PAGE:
Hamby v. Profile Products, L.L.C.

Decision Date15 August 2006
Docket NumberNo. COA05-1491.,COA05-1491.
Citation632 S.E.2d 804
PartiesLennie and Bonnie HAMBY, Plaintiffs, v. PROFILE PRODUCTS, L.L.C., Terra-Mulch Products, L.L.C., Roy D. Hoffman, and Electric Service Group, Inc., Defendants.
CourtNorth Carolina Court of Appeals

Moss, Mason & Hill, by Joseph W. Moss and Matthew L. Mason, Greensboro, for defendant Profile Products, L.L.C.

Jones, Martin, Parris & Tessener Law Offices, P.L.L.C., by John Alan Jones and G. Christopher Olson, Raleigh, for plaintiffs.

Shumaker, Loop & Kendrick, L.L.P., by William H. Sturges and Patricia Wilson Magee, Charlotte, Kennedy, Covington, Lobdell & Hickman, L.L.P., by William G. Scoggin, Raleigh, for North Carolina Citizens for Business and Industry, amicus curiae.

Gregory C. York, Morris, York, Williams, Surles & Barringer, LLP, Charlotte, for Electric Service Group, defendant-appellee.

HUDSON, Judge.

Plaintiffs Lennie and Bonnie Hamby brought this action against defendants Roy Hoffman, Terra-Mulch, L.L.C. ("Terra-Mulch"), and Profile Products, L.L.C. ("Profile"), and Electric Service Group, Inc.("ESG"), for personal injuries sustained in a workplace accident. All defendants moved for summary judgment on grounds that plaintiffs could not satisfy the legal standard required to overcome the protections of Chapter 97 of the North Carolina General Statutes which limit plaintiffs' remedy to worker's compensation benefits. Following a hearing, the court granted summary judgment to Hoffman and Terra-Mulch, but denied same to Profile and ESG. Profile appeals. On 22 November 2005, Profile filed a petition for writ of certiorari. On 5 December, plaintiffs moved to dismiss this appeal as interlocutory. On 6 December 2005, plaintiffs filed a second motion to dismiss on the same grounds. For the reasons discussed below, we dismiss this appeal.

Lennie Hamby ("Hamby") worked as a dump truck operator for Terra-Mulch at its plant in Conover. Dump trucks delivered wood chips to the plant and dumped them whereupon they were poured into a pit containing two large augers. A 42" guardrail separated the pit from a raised dock where Hamby stood to operate the truck. Hamby stepped around the guardrail and in trying to descend from the dock and fell into the pit. A co-worker testified that he tried to stop the augers, but the first emergency stop button was inoperable. Before the co-worker could reach another stop mechanism, the augers injured Hamby, causing the loss of part his left leg.

Defendant Profile appeals from a partial denial of summary judgment. "Ordinarily, a partial summary judgment, because it does not completely dispose of the case, is interlocutory, and cannot be immediately appealed." Wolfe v. Villines, 169 N.C.App. 483, 485, 610 S.E.2d 754, 757 (2005). "In two instances a party is permitted to appeal interlocutory orders[.] First, a party is permitted to appeal from an interlocutory order when the trial court enters a final judgment as to one or more but fewer than all of the ... parties and the trial court certifies in the judgment that there is no just reason to delay the appeal of those claims." Wood v. McDonald's Corp., 166 N.C.App. 48, 54, 603 S.E.2d 539, 543 (2004) (internal quotation marks and citations omitted); see N.C. Gen. Stat. § 1A-1, Rule 54(b). Here, the trial court declined to certify this appeal. Second, an appeal from an interlocutory order is permitted if the order affects a substantial right. Sherrill v. Amerada Hess Corp., 130 N.C.App. 711, 719, 504 S.E.2d 802, 807 (1998).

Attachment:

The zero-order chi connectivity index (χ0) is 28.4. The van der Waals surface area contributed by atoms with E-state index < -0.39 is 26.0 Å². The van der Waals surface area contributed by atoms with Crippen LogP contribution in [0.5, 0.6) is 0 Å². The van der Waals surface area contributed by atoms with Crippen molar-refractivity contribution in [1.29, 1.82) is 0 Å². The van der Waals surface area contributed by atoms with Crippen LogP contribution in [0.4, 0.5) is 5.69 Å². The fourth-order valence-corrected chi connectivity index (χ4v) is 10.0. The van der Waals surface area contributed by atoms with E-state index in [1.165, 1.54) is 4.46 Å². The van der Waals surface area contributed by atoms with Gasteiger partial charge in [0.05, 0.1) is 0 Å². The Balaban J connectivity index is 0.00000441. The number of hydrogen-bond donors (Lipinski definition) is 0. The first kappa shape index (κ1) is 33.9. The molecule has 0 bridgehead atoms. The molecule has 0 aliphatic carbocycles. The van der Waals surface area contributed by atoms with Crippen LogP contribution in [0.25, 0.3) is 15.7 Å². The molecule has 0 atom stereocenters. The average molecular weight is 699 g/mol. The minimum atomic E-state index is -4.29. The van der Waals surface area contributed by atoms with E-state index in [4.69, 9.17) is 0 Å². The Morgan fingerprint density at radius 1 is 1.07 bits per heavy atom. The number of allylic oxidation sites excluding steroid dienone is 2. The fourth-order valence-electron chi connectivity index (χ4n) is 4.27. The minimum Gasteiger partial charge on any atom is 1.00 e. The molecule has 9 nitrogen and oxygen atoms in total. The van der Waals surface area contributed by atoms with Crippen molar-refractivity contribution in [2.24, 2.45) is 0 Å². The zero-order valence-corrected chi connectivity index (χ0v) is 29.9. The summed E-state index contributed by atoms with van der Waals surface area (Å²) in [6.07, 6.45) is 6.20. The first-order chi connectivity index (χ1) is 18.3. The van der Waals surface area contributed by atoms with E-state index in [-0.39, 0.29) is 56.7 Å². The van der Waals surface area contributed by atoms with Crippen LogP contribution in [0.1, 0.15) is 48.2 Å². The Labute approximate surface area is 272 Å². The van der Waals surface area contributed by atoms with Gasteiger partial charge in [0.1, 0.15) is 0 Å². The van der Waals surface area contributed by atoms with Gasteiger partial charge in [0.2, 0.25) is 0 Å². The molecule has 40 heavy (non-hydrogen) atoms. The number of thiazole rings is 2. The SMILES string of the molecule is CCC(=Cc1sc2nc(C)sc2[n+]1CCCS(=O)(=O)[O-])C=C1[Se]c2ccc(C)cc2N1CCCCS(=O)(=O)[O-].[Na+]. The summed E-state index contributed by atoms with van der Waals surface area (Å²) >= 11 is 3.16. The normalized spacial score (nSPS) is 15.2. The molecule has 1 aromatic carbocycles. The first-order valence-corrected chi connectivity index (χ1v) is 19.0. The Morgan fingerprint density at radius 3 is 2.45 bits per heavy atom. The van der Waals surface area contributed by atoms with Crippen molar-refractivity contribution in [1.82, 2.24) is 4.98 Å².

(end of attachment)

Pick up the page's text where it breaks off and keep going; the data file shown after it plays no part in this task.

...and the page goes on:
"Our jurisprudence regarding the substantial right analysis is not defined by fixed rules applicable to all cases of a certain type, but rather is based on an individual determination of the facts and procedural context presented by each case." Boyce & Isley, PLLC v. Cooper, 169 N.C.App. 572, 574-75, 611 S.E.2d 175, 176-77 (2005).

Whether a party may appeal an interlocutory order pursuant to the substantial right exception is determined by a two-step test. The right itself must be substantial and the deprivation of that substantial right must potentially work injury to plaintiff if not corrected before appeal from final judgment. The substantial right test is more easily stated than applied. And such a determination usually depends on the facts and circumstances of each case and the procedural context of the orders appealed from.

Wood, 166 N.C.App. at 55, 603 S.E.2d at 544 (internal quotation marks and citations omitted). Here, defendants assert three substantial rights will be affected if this appeal is not permitted: the risk of inconsistent verdicts, the creation of a significant conflict between Profile and Terra-Mulch, and the creation of a conflict for Profile's counsel, who also represent Terra-Mulch.

Profile first argues that the denial of summary judgment to Profile and grant of summary judgment to Terra-Mulch and Hoffman creates an immediate and fundamental inconsistency and the possibility of inconsistent verdicts. We disagree.

"[T]he possibility of undergoing a second trial affects a substantial right only when the same issues are present in both trials, creating the possibility that a party will be prejudiced by different juries in separate trials rendering inconsistent verdicts on the same factual issue." Green v. Duke Power Co., 305 N.C. 603, 608, 290 S.E.2d 593, 596 (1982). "This Court has interpreted the language of Green and its progeny as creating a two-part test requiring a party to show that (1) the same factual issues would be present in both trials and (2) the possibility of inconsistent verdicts on those issues exists." North Carolina Dep't of Transp. v. Page, 119 N.C.App. 730, 735-36, 460 S.E.2d 332, 335 (1995).